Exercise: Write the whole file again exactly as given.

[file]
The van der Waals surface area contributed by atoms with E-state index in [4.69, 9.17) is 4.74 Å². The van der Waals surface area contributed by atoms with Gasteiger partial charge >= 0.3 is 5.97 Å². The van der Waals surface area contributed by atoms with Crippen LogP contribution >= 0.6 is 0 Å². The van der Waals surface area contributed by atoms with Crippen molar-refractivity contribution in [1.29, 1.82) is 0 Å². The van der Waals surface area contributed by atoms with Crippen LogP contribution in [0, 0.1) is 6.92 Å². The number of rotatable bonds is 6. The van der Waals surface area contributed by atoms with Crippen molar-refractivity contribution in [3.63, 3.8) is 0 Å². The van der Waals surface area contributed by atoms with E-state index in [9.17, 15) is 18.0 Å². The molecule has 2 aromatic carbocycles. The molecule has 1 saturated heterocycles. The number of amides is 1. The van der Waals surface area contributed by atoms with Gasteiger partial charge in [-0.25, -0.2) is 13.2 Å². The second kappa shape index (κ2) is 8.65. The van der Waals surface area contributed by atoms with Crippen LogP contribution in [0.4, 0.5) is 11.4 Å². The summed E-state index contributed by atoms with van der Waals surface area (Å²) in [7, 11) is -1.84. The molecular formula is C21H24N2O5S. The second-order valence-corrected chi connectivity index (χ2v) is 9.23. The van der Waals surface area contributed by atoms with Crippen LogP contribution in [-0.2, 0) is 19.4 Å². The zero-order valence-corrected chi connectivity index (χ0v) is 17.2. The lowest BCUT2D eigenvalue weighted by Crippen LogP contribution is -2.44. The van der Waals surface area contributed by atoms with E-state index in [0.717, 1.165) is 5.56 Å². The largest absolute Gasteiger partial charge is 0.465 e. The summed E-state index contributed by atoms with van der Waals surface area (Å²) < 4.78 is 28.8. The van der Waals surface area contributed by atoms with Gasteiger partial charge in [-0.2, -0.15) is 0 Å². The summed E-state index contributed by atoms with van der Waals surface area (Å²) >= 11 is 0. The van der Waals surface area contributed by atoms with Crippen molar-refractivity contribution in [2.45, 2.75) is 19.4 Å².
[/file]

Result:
The van der Waals surface area contributed by atoms with E-state index in [4.69, 9.17) is 4.74 Å². The van der Waals surface area contributed by atoms with Gasteiger partial charge >= 0.3 is 5.97 Å². The van der Waals surface area contributed by atoms with Crippen LogP contribution >= 0.6 is 0 Å². The van der Waals surface area contributed by atoms with Crippen molar-refractivity contribution in [1.29, 1.82) is 0 Å². The van der Waals surface area contributed by atoms with Crippen LogP contribution in [0, 0.1) is 6.92 Å². The number of rotatable bonds is 6. The van der Waals surface area contributed by atoms with Crippen molar-refractivity contribution in [3.63, 3.8) is 0 Å². The van der Waals surface area contributed by atoms with E-state index in [9.17, 15) is 18.0 Å². The molecule has 2 aromatic carbocycles. The molecule has 1 saturated heterocycles. The number of amides is 1. The van der Waals surface area contributed by atoms with Gasteiger partial charge in [-0.25, -0.2) is 13.2 Å². The second kappa shape index (κ2) is 8.65. The van der Waals surface area contributed by atoms with Crippen LogP contribution in [0.4, 0.5) is 11.4 Å². The summed E-state index contributed by atoms with van der Waals surface area (Å²) in [7, 11) is -1.84. The molecular formula is C21H24N2O5S. The second-order valence-corrected chi connectivity index (χ2v) is 9.23. The van der Waals surface area contributed by atoms with Crippen LogP contribution in [-0.2, 0) is 19.4 Å². The zero-order valence-corrected chi connectivity index (χ0v) is 17.2. The lowest BCUT2D eigenvalue weighted by Crippen LogP contribution is -2.44. The van der Waals surface area contributed by atoms with E-state index in [0.717, 1.165) is 5.56 Å². The largest absolute Gasteiger partial charge is 0.465 e. The summed E-state index contributed by atoms with van der Waals surface area (Å²) < 4.78 is 28.8. The van der Waals surface area contributed by atoms with Gasteiger partial charge in [-0.2, -0.15) is 0 Å². The summed E-state index contributed by atoms with van der Waals surface area (Å²) >= 11 is 0. The van der Waals surface area contributed by atoms with Crippen molar-refractivity contribution in [2.45, 2.75) is 19.4 Å².